Collaboration Breeds Diversity and Inclusion

Collaboration Breeds Diversity and Inclusion

Collaborating with other student organizations allows us to diversify the students at our events, build coalitions, establish good rapport with other student groups and broaden the topics of the content that we deliver. 

This past month, we had the privilege of working with the Waterloo and Laurier chapters of Menstruation Redefined, which is committed to helping with the “institutional and social barriers surrounding menstruation that risk the health, well-being, and daily lives of many.” This mission resonated with us at Hillel because we understand the importance of diversity, equity and inclusion for all. These are values that we hold as Jews, and want to embody at Hillel. 

We joined forces to produce a fun evening of trivia and learning. The event allowed us to reach new students, educate others on Jewish practice for those who menstruate, and learn more about Menstruation Redefined’s mission. Collaborative events like this allow us to understand key issues and causes that other student-run campus groups advocate for and to build strong allyships and ensure that we propel Hillel’s values forward, such as inclusion and equity.

Jessica Bloom, HIllel Waterloo Student President
Veronica Grad, Hillel Laurier Student President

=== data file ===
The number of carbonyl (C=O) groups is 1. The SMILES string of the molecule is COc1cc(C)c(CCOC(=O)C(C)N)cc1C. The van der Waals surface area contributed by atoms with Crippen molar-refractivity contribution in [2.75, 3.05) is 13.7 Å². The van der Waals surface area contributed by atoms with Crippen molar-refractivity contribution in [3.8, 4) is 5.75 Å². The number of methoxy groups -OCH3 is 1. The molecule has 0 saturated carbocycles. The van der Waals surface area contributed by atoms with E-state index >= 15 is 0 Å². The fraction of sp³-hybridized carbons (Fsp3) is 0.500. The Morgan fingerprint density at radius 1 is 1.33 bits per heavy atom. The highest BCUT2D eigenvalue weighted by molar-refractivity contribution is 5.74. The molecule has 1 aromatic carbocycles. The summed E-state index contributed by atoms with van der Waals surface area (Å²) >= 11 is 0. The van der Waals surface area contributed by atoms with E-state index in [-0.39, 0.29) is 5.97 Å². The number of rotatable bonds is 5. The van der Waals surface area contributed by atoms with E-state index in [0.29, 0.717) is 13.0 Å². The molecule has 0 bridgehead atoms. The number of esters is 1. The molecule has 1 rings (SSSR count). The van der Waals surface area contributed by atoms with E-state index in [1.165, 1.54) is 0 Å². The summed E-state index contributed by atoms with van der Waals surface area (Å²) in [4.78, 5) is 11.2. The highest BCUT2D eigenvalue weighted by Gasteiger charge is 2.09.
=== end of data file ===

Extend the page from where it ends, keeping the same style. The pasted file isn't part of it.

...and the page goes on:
Weekly Dvar Torah

Weekly Dvar Torah

Ki Tavo: In this week’s parsha, Ki Tavo, Moshe reminds the Jews that we are עם סגולה – am segulah typically translated as “The Chosen People.” Standing alone, the Hebrew word סגולה – segulah translates to “virtue,” defined by the Oxford English Dictionary as “a behaviour showing high moral standard.”.

What do being the Chosen People and “virtue” have to do with one another? We were chosen, but acting with virtue is a choice one makes. The two seem quite different in definitive qualities, but despite their semantic differences, virtue can be seen as either a responsibility or quality of being the Chosen People.

Jews have seen themselves  as the Chosen People, and in accordance with the Peter Parker principle, great power comes with great responsibility. We have a responsibility to act as the Chosen People, to act with virtue, to act in accordance with integrity and high moral standard. We often speak of this as a קידוש השם – kiddush ha-shem an action or showing of behaviour exemplifying our expectations acting with high morality.

This summer, I had the opportunity to work at a summer camp in Peterborough, a place in which the concept of a Jew is quite foreign. Prior to every trip we took our campers on, we discussed with them the importance of making a kiddush ha-shem. While these conversations varied with each age group, the youngest of our campers appeared to be the most moved and inspired. While sitting at an ice cream store after a day of mini golf, an 8-year old camper approached me and stated that we should be careful to pick up all of our garbage before we leave “to make a kiddush ha-shem because we are am segulah!”

I wish for us all that we may find the same pride in being am segulah as the 8-year old camper, and we may always act in a virtuous manner.

– Jessica Gelbard

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